From Cheder to Yeshiva
Reb David Bromberg's Pardon

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"For Jewish boys of my generation, taking the right road meant going straight from cheder to the Yeshiva.

Little boys and young men would spend their afternoons and evenings studying the Torah and its commentaries. Nothing would give greater joy to parents than to see their son eager to discuss in greater depth with his father or an older brother what he had learned the very same day in school. Everyone had a feeling of being enriched by this constant and fertile dialogue.

Nachme Bromberg, although he was an excellent Talmudist, rejected strict orthodoxy. To wear austere Chassidic garb, never to talk to young women, or wait until his parents presented him with a fiancée of their choice, without consulting him first, were all unbearable to him. He could not help feeling that way. No, he was attracted instead by everything that represented a new way of experiencing the world - newspapers, modern books, music. Soon he became active in the Zionist movement. This evolution did not please his father, Reb David, who believed that his beloved son had gone astray. Little by little, their relationship grew increasingly venomous.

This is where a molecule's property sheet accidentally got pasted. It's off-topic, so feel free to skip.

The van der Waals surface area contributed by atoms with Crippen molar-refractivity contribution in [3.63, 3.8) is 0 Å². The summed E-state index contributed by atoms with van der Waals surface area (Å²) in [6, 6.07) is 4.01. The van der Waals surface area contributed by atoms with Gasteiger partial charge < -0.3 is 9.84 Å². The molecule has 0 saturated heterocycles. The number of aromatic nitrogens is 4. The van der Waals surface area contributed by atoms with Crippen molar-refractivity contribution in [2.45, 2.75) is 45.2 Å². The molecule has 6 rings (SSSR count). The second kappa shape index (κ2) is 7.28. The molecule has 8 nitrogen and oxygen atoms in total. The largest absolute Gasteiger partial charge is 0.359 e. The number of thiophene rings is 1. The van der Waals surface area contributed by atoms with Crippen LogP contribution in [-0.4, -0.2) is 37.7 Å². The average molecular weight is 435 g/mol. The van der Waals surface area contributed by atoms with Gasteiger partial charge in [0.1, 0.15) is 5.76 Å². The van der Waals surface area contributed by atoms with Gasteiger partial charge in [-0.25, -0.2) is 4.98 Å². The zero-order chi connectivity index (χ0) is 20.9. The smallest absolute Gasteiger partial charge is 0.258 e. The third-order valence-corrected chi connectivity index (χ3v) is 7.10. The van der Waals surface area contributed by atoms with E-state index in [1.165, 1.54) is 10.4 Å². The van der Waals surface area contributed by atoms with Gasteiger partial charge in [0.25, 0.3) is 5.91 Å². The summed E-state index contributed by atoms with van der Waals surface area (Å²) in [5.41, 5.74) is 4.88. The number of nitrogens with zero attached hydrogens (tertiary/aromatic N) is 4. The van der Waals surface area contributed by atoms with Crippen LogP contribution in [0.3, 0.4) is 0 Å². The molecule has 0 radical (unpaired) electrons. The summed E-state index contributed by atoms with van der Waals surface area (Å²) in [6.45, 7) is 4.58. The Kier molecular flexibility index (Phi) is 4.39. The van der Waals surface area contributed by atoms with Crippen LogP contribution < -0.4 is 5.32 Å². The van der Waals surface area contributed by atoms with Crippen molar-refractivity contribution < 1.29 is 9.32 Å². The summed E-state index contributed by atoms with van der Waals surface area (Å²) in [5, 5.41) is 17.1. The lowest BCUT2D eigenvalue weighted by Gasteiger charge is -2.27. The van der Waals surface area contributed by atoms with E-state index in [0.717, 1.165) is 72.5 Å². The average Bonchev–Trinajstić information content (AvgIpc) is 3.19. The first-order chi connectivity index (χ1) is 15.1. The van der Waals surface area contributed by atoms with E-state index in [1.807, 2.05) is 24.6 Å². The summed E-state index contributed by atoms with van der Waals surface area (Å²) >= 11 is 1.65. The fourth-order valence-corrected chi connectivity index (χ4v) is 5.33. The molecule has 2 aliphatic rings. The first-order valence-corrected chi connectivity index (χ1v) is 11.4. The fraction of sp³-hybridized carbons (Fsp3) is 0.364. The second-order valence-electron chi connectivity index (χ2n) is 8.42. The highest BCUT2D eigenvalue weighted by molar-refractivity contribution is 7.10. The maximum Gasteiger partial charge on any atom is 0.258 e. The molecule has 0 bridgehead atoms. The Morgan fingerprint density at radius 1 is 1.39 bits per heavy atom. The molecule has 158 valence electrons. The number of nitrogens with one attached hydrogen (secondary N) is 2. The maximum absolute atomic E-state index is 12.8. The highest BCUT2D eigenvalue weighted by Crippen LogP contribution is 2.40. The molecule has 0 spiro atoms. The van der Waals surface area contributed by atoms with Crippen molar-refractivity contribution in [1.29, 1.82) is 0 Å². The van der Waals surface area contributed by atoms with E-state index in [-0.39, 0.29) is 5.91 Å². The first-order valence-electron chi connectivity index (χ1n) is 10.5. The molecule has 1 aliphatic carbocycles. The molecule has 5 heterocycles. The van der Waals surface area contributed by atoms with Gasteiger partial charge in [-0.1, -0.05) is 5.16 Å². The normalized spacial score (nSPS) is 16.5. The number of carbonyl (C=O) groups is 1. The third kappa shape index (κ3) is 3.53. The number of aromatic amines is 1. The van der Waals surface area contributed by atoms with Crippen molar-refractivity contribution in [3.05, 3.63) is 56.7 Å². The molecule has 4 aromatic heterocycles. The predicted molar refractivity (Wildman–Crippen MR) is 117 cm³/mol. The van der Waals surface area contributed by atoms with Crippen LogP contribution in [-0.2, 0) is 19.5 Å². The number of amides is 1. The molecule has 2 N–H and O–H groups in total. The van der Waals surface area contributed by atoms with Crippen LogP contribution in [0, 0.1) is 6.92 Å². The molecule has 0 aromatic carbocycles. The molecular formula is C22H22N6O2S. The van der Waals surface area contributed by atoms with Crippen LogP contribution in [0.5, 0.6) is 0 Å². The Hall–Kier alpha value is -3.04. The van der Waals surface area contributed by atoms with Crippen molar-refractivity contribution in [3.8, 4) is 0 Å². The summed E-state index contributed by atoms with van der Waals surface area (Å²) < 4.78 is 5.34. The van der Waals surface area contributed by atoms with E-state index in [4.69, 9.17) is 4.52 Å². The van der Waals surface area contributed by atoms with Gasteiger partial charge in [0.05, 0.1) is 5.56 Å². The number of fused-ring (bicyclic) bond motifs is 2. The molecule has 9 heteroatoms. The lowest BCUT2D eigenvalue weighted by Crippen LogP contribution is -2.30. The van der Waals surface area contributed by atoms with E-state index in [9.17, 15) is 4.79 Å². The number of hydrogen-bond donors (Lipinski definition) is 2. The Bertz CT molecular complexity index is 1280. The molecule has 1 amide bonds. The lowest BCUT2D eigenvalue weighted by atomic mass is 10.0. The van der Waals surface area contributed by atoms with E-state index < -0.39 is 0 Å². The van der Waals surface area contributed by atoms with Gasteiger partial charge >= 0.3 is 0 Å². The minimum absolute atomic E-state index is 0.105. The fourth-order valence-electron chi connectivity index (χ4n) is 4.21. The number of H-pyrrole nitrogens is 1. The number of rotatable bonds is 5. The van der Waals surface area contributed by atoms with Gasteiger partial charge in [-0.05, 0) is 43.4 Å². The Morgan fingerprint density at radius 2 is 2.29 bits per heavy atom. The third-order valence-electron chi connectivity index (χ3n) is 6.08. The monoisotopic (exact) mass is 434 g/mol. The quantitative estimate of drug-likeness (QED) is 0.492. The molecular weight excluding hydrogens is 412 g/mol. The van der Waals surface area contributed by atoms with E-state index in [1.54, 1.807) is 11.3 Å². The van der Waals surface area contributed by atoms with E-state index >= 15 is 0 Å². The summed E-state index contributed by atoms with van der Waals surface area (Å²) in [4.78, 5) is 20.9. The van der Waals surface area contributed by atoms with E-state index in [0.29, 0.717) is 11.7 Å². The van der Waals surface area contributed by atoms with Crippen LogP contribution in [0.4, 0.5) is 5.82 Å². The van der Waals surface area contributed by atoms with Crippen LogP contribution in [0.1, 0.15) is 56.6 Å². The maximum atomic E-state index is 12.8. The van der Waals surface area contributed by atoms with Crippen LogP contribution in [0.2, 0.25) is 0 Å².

The fact that Nachme shaved his beard and refused to attend synagogue regularly was a source of despair to Reb David, who after a while, refused to welcome the errant son to the family table.

Kopel Melman, Ozarow, Poland, in 1931.

This type of situation was not uncommon at that time. In many households, the parents suffered from not seeing their sons transmit the ancestral tradition "l'dor v'dor" - from generation to generation.

Moshke Bromberg, the younger brother of Nachme, was my friend. One winter evening in 1933 I paid him a visit. When he opened the door, he whispered to me worriedly, "Please, go home. I can't tell you right now, but it's a real crisis. Nachme has decided to leave home to go to France!" He told me that his older brother and his father had already not spoken to each other for a long time.

I went home in deep thought, and could not help believing that Nachme was right.

Of course, my grandfather Kopel Melman thought otherwise. The oldest son of Reb David was required to be obedient and to follow tradition.

The day of Nachme's departure quickly drew near. Father and son would probably never see each other again. Was it possible that they could part without any farewell? Without any reconciliation? It took the last-minute intervention of my Uncle Abraham-Nuta for Reb David to agree to pardon his son and give him his farewell blessing."  next ►►

Ożarów 4

photo and written excerpts
from "Memories of Ożarów: A Little Jewish Town That Was" by Hillel Adler. Translated by William Fraiberg.





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